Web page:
Rwandan President Paul Kagame is defending China's investments in
Africa, saying the Chinese are developing the continent while Western
companies spread pollution.
In an interview with the German newspaper Handelsblatt published Monday, Mr. Kagame said China gives African countries the investment they need, helping to build infrastructure and roads.
He said in contrast, Western firms have "polluted Africa to a large extent." He specifically mentioned the dumping of toxic waste in Ivory Coast three years ago, and accused European companies of dumping garbage in Somalia.
China has poured tens of billions of dollars into Africa over the past decade, as it seeks raw materials and markets for its economy.
Some human rights groups say Beijing has ignored human rights issues in dealing with countries like Sudan, a major Chinese oil supplier.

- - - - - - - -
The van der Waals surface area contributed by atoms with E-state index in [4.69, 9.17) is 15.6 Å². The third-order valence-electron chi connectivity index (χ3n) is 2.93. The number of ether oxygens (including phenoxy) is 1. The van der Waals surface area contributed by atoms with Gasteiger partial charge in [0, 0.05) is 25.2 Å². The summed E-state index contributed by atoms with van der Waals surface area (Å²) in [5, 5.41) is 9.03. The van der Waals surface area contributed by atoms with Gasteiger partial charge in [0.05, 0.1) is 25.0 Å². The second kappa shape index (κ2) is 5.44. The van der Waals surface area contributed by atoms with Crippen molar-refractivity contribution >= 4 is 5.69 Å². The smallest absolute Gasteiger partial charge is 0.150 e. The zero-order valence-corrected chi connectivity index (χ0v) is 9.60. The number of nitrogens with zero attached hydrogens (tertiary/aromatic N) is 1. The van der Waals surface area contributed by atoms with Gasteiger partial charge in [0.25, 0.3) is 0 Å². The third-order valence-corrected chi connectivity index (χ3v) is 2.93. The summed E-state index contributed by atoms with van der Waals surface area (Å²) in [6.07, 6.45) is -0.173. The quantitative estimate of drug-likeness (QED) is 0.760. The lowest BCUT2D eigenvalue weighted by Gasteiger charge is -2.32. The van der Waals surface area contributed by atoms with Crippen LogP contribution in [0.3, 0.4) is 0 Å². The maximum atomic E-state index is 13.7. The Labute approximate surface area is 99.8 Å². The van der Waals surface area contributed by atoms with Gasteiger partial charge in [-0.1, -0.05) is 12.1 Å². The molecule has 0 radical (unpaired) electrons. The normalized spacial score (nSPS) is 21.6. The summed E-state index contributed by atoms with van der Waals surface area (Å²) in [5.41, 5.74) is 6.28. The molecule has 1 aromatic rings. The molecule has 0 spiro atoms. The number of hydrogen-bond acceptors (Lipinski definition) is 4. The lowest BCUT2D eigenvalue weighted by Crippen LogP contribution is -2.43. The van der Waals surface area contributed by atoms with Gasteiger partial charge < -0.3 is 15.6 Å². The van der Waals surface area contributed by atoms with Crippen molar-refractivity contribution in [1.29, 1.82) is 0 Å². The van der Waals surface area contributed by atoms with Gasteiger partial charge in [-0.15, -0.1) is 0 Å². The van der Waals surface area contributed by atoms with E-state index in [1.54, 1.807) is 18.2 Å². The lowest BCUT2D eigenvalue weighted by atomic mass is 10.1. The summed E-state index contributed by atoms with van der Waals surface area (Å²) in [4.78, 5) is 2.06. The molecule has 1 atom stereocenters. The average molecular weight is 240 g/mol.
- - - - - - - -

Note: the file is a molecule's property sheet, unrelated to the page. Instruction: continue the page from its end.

Sudanese President Omar al-Bashir is wanted by the International Criminal Court for alleged war crimes in Sudan's Darfur region.
In the interview, the Rwandan president said he would prefer Western countries to invest in Africa rather than handing out development aid.
Mr. Kagame said there is a need for aid, but said it should be used to enable trade and build up companies.
China, the world's second-largest consumer of oil, is apparently also seeking petroleum investments in the West African
nations of Ghana and Guinea to help fuel its fast-growing economy.
The Wall Street Journal quotes unnamed sources who say the China National Offshore Oil Corporation is in talks with the Ghana National Petroleum Corporation over a bid to rival a multi-billion dollar offer placed by Exxon.
Ghana will become West Africa's newest oil exporter when output begins at a field discovered in 2007.
The Financial Times reports Guinea's government is in talks with the China International Fund on oil and mineral deals that could be worth billions of dollars.
Some information for this report was provided by AFP and Reuters.